by Darrel Cline (darrelcline biblical-thinking.org)
Chapter # 5 Paragraph # 2 Study # 10 July 4, 2006 Lincolnton, NC
20 Moreover the law entered, that the offence might abound. But where sin abounded, grace did much more abound:
21 That as sin hath reigned unto death, even so might grace reign through righteousness unto eternal life by Jesus Christ our Lord.
1901 ASV Translation:
20 And the law came in besides, that the trespass might abound; but where sin abounded, grace did abound more exceedingly:
21 that, as sin reigned in death, even so might grace reign through righteousness unto eternal life through Jesus Christ our Lord.
I. God's "Addition" of the Law.
A. Theologically, the Law came four hundred and thirty years after God made His covenant with Abraham (Galatians 3:16-17), which was the foundation for the "covenants of the Promise" (Ephesians 2:12).
1. Paul argues in Galatians 3:16 that this "addition" of the Law could not "disannul" the covenant of the Promise.
2. Paul argued in Romans 4:13-16 that the prior covenant of Promise was absolutely necessary because "the Law worketh wrath" (not blessedness), which would mean that no one would be an "heir of the world" (Romans 4:13). He concluded in 4:16 that the inheritance had to be byfaith so that it could be bygrace so that the promise could be sure. A promise that is not sure is a lie.
B. So, the automatic question is this: why did God "add" the Law?
1. In the Galatians text (Galatians 3:19) Paul actually asked this very question. He answered by saying that it was "added because of transgressions". But, he does not say what "because of transgressions" means except by telling us that the Scripture puts everyone "under sin" (Galatians 3:22) and that "the Law was our schoolmaster to bring us unto Christ" (Galatians 3:24). The conclusion we draw is that, as long as there was no "Law", there was no accounting of sins (Romans 4:15), and, as long as there is no accounting of sins there can be no "repentance" so that the Law's purpose was to both identify what was "sinful" and to make sure that all of the children of Adam knew beyond a doubt that they were exceedingly "guilty" (Romans 3:19). This is the only way that we could be "brought to Christ" as seekers of forgiveness and redemption.
2. In this text, Paul claims that He did it so that "the offence might abound".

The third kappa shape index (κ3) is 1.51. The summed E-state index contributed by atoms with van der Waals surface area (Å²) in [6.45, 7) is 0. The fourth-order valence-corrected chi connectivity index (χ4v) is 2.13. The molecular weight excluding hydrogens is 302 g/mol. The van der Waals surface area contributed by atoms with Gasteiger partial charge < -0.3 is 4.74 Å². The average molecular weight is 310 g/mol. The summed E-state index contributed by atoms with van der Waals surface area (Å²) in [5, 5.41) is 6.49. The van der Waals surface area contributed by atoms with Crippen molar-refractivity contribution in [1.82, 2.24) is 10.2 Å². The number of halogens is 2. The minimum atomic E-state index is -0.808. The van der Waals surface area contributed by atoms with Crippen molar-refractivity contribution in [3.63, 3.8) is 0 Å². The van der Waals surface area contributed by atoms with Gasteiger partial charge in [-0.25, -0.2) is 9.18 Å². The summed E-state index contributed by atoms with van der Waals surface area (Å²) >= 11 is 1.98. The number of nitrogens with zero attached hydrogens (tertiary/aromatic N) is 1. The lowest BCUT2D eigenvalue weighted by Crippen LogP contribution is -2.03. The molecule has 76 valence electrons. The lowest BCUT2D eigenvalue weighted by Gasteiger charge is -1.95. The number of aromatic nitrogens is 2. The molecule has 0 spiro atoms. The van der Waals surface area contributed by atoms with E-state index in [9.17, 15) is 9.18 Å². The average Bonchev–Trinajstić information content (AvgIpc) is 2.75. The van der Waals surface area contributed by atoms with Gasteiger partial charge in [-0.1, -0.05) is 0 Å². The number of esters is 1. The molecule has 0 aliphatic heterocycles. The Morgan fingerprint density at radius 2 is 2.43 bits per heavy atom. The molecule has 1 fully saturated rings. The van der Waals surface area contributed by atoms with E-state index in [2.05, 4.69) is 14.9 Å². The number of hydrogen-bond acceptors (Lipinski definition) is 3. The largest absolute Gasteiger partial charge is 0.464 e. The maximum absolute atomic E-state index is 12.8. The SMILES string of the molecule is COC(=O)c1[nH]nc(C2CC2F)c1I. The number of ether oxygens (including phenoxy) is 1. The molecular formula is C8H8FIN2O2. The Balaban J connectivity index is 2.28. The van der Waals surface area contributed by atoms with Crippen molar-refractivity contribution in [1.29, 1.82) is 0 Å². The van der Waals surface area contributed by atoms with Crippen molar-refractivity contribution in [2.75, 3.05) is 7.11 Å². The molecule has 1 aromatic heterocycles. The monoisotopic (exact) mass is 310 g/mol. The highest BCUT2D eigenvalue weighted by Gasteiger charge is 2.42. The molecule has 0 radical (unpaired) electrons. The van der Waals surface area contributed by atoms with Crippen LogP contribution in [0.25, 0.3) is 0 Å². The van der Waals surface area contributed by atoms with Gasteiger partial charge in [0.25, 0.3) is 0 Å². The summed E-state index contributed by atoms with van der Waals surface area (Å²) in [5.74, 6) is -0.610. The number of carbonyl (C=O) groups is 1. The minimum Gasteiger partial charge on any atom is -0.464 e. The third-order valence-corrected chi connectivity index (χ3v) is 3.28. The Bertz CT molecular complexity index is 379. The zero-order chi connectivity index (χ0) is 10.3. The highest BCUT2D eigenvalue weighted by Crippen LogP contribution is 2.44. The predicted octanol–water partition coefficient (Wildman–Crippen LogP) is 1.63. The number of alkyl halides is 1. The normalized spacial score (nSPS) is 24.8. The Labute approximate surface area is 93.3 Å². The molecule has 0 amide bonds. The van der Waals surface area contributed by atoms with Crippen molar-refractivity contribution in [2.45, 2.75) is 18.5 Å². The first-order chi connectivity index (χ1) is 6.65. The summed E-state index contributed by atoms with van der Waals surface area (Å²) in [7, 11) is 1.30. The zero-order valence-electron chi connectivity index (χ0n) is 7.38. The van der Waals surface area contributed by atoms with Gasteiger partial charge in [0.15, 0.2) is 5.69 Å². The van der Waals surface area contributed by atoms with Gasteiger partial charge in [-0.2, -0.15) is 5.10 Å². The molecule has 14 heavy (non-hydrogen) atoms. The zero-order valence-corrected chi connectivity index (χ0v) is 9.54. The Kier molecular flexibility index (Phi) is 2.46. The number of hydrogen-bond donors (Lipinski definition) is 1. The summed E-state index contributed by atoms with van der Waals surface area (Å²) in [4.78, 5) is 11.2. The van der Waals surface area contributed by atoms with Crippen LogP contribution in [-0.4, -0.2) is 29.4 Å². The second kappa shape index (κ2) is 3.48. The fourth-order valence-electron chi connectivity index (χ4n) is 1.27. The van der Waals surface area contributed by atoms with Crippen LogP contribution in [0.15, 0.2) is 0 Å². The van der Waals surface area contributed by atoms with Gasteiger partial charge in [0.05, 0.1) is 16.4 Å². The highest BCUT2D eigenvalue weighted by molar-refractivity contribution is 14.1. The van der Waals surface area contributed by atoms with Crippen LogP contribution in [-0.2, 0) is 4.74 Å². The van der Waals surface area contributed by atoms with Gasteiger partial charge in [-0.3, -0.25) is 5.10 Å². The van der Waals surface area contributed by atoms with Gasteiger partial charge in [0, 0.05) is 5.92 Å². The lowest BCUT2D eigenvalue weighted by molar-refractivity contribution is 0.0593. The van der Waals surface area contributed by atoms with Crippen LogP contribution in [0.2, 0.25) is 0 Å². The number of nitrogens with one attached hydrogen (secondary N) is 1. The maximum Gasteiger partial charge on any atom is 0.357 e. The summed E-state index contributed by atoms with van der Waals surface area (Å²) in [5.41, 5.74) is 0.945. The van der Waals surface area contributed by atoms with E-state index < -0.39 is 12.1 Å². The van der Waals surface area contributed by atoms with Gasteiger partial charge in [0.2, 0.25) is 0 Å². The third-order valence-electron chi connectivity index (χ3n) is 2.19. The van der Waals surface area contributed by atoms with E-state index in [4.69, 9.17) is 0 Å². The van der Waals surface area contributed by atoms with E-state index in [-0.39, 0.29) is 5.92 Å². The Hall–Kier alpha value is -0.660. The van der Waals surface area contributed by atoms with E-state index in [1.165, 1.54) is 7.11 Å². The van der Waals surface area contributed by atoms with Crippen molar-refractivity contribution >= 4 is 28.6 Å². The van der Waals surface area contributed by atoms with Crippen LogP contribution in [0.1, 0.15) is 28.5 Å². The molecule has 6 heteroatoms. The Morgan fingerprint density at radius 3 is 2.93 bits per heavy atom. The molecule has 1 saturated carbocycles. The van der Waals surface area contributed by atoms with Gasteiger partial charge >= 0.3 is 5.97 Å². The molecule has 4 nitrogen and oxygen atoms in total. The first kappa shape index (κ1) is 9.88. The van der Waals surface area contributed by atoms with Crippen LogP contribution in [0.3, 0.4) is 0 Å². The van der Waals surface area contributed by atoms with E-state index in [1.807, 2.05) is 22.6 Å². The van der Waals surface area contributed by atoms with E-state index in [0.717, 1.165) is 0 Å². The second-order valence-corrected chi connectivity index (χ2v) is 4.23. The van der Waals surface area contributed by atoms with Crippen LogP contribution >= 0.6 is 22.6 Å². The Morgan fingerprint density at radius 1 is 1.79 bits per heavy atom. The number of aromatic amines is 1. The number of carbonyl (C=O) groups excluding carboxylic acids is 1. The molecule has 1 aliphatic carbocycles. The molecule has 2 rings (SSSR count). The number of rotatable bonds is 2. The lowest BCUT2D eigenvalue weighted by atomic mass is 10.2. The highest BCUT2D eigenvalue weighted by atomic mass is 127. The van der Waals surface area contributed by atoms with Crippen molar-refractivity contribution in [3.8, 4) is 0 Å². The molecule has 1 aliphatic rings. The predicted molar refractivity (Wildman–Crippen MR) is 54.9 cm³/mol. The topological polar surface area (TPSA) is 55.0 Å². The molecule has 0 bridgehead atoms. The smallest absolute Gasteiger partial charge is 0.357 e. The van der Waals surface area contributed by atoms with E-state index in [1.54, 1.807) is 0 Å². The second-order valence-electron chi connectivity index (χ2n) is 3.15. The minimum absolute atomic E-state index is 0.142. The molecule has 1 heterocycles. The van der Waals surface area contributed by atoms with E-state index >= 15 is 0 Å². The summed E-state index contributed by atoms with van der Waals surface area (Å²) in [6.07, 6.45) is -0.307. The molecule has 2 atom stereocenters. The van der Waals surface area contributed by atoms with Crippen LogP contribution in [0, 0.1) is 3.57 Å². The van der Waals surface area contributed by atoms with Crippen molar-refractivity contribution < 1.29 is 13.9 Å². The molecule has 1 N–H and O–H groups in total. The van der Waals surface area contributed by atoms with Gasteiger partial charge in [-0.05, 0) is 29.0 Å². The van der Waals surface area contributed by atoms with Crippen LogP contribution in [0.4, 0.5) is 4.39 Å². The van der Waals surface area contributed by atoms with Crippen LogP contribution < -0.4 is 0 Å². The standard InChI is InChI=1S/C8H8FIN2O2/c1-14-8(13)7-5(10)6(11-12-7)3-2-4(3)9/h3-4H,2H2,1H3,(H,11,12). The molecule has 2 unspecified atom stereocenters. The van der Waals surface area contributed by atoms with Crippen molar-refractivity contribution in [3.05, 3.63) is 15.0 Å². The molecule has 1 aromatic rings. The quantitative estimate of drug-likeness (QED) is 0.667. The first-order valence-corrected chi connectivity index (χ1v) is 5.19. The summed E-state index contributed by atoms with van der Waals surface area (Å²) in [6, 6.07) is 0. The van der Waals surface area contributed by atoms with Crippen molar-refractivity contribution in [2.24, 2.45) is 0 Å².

a. There are two parts to this claim. On the one hand, the "offence abounds" in that every action that is "offensive to righteousness" is identified by the Law. In this sense, Law is merely an "Identifier" of what the true nature is of that which is alreadygoingon. But, on the other hand, the "offence abounds" in that the very presence of "Law" instigates a strong sense of rebellion, and, thus, actually ignites activities that are "offensive to righteousness" (Romans 7:7-11).
b. Why would God wish to actually ignite sinful activities?
1) Everyone who has ever used a cattle-prod knows that if we jab a cow with the electrical prod, the cow is going to kick. This is a reaction that is as automatic as can be conceived. This is the same thing that the Law does: it creates an instantaneous and deliberate "kick" against the One Who lays down the Law.
2) So, why does God wish to "make us kick"? It is not to "make us sin"; it is, rather, to showus that we are "sinners" by our very nature. Unless we learn that our every thought and action as "sinners" is "sinful", we will never humble ourselves to come to Christ for forgiveness and regeneration. The purpose of the Law is to reveal the true nature of righteousness to sinners so that they may become "exceedingly sinful" in their own eyes so that they might be motivated to seek God (Romans 7:13) in true humility (Luke 18:13).
3. Thus, what we have is this scenario: God made "justification" a matter of "Promise" (Genesis 15:6). But, man was not sufficiently motivated by "Promise" to come to God in faith (witness the degeneration of godliness in Abraham's downline offspring as recorded in Genesis). So, there needed to be an "addition" inserted into the reality of man spurning Promise that would stir him up to return to the God of Promise. This "addition" was the "Law".